It’s a dystopian future of 2017, where a fascist U.S. has a strict population control policy. John Henry Brennick (Christopher Lambert) and pregnant wife Karen (Loryn Locklin) attempt to make it over the heavily secured border to Vancouver to have their child. They’re caught and sentenced to time in the hi-tech underground prison known as ‘the Fortress’.
Evil Kurtwood Smith is the prison director and implements his dastardly rules with the help of a super computer. He also has some nefarious secrets as to the plans of the incarcerated Karen. Brennick plans an escape, take down Smith, save his wife and let their baby breathe the air of freedom.
Fortress is a low-budget Australian-American film. The plot might sound like nothing special and have a ‘been there, seen that’ vibe. The budget might not have been enough to create much dynamic visuals and have the impressive flair a sci-fi story set in a futuristic prison could have, but director Stuart Gordon manages to stretch the constraints he had into making it an enjoyable enough B-movie.
The film isn’t trying to hit a home run. It’s ambitions aren’t as lofty and it succeeds in making it an entertaining enough single. The story is straight forward and there’s really no spectacular twists, although it has some I wasn’t too impressed by them. What it does have is a some creative touches and fun special effects and gore that will hold your attention.
Things go down as you might expect as Lambert plans his escape. He has to get that tracker out from his body. He and his pals have to figure out a way to shut down those pesky overhead cameras, find an escape route, get past Smith. It’s predicable stuff, but it does hold your attention.
The film is filled with enough B-movie actors who come in and help the story along to satisfy cult movie fans. Vernon Wells, Jeffrey Combs, Clifton Collins Jr., Tom Towles, they are come in and work their parts. They might not be career highlights or do anything spectacularly memorable, but they fulfill their duties and do what is needed.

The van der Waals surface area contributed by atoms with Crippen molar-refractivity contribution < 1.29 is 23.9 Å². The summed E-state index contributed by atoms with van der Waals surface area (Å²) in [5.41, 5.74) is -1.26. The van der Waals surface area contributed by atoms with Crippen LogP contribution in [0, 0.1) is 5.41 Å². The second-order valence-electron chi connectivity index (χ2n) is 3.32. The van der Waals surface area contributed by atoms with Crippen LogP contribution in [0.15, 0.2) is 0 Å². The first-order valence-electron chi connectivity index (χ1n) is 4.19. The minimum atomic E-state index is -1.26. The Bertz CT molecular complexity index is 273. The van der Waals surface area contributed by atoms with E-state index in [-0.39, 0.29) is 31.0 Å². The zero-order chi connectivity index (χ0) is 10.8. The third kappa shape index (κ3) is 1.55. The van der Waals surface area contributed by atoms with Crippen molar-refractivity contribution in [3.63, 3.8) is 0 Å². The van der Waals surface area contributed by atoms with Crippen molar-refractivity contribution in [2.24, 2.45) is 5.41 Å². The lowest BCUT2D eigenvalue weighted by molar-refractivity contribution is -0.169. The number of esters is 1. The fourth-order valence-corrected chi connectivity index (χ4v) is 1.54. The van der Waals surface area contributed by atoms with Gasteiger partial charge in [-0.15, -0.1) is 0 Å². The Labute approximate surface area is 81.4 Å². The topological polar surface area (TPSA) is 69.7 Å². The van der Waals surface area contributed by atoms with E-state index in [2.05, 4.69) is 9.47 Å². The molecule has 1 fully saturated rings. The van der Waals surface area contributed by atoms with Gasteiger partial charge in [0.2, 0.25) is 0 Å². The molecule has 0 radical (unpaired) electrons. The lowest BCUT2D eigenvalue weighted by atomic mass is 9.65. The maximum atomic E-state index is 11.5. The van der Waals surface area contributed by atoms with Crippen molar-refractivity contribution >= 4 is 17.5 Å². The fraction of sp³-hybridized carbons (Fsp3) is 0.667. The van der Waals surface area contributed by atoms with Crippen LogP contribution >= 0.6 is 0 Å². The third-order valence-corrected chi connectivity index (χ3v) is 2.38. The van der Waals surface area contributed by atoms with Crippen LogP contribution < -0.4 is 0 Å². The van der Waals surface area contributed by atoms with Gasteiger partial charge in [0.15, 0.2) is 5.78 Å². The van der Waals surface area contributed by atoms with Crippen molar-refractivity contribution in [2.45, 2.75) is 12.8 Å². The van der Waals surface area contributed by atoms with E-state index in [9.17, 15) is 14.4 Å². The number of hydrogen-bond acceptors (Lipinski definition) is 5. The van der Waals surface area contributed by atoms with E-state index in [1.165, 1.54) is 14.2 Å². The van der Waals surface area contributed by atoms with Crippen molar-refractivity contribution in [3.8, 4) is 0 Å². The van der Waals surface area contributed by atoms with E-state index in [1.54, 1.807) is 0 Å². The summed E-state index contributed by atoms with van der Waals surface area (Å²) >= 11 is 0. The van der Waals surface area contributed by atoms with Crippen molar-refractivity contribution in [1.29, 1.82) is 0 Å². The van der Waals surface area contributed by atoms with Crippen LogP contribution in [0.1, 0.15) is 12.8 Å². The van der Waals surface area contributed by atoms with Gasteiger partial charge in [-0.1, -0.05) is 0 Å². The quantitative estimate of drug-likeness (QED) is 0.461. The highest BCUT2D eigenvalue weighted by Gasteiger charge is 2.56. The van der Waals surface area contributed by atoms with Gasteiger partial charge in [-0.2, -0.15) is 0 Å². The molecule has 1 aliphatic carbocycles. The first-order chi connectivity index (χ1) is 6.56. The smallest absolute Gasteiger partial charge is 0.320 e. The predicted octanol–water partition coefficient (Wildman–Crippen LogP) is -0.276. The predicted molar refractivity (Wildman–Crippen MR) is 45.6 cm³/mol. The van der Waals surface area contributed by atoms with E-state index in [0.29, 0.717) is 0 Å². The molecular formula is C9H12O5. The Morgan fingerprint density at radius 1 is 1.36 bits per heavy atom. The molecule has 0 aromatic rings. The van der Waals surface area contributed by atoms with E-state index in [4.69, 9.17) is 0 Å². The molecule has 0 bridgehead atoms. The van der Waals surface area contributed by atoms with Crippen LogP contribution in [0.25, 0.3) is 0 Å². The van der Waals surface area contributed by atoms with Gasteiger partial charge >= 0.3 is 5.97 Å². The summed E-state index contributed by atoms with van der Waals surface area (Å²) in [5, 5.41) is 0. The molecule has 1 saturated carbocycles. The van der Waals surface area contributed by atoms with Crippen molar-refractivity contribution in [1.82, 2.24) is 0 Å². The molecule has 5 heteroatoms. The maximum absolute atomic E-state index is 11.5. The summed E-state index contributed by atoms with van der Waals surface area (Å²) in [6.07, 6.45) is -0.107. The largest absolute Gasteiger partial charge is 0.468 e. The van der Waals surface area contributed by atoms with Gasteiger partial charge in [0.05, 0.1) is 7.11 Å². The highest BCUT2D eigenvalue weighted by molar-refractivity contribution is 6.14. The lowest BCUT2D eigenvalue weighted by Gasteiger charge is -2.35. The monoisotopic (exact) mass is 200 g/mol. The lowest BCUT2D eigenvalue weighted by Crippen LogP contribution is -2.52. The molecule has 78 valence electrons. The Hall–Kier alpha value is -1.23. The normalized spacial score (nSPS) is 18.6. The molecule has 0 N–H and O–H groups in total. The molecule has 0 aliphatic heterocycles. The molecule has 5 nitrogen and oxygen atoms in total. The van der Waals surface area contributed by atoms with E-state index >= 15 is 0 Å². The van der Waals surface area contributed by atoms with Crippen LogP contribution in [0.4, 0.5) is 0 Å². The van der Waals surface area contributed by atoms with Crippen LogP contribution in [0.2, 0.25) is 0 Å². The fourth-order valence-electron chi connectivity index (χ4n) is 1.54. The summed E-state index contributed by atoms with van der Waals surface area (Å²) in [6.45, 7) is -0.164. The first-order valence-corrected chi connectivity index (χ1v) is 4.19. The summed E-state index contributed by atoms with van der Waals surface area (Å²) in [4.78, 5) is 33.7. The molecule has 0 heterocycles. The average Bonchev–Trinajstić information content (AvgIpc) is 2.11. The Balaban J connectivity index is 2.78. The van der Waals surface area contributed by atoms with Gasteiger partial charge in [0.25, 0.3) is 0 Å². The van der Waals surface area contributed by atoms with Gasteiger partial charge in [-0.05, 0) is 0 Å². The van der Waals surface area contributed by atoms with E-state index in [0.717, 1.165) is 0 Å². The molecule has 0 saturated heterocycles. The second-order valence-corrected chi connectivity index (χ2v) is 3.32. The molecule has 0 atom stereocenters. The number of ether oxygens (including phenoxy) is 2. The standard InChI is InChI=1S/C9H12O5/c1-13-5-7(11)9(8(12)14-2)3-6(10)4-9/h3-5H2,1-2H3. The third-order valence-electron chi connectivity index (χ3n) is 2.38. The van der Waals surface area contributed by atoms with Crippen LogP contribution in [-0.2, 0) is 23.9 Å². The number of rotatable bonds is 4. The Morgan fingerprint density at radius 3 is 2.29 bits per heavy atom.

We know Smith can do villainy quite well since Robocop, and his icy emotionless director of the prison becomes a standard bad guy. He’s nowhere near as much fun to watch as he was in Robocop. Again, there’s nothing wrong with him he does what is needed. Is the character anything really special and will you remember him after the movie ends – probably not. But he’s fine.
Lambert has had his share of fans from the Highlander franchise. While I don’t mind him, he was never an actor I thought much of. I never felt much charisma from him and thought he was rather flat in the movies I’ve seen him in. Watching him now I’m struck by how much he looks like Thomas Jane. I like Jane much better.
So Lambert kind of does what I always expect to see him do. He gets into fights, runs around shooting some guns, gets tortured. I’ll say it again, he’s fine.
The same with his leading lady Locklin. Nothing extraordinary with her performance or character. In fact, I had trouble remembering anything much about what she does in the movie other than being pregnant and agreeing to shack up with Smith to spare her husband from torture.
The set design for the prison isn’t too bad. With the limits of the budget a lot of scenes look like a set for a sci-fi show during 1990s and they don’t sell very well at all. You’ll see the same sets being used over and over again. I kept thinking in some scenes if they moved the camera just a foot over we’d see crew members standing off to the side sipping coffee.
Some of the computer graphics that are used for some surreal moments look incredibly antiquated now. It’s like you’re watching a screen saver from a 1990 computer kick on.
One true highlight is the special effects and gore. There are mini bomb devices inserted into the prisoners where if they step over that red line BOOM – and of course that happens quite a few times. There’s a decent helping of bloody squibs and bodies exploding and all of that looks really good and gory.
Perhaps if Fortress was a bigger production with a larger budget with better visuals, a more interesting story and bigger A-List stars it would’ve been a big hit back in 1992. As it stands it’s a little sci-fi flick that has gotten a cult following through the years (even getting a sequel). It’s nothing spectacular and I don’t think it’s something that needs to be seen. It’s routine but enjoyable enough.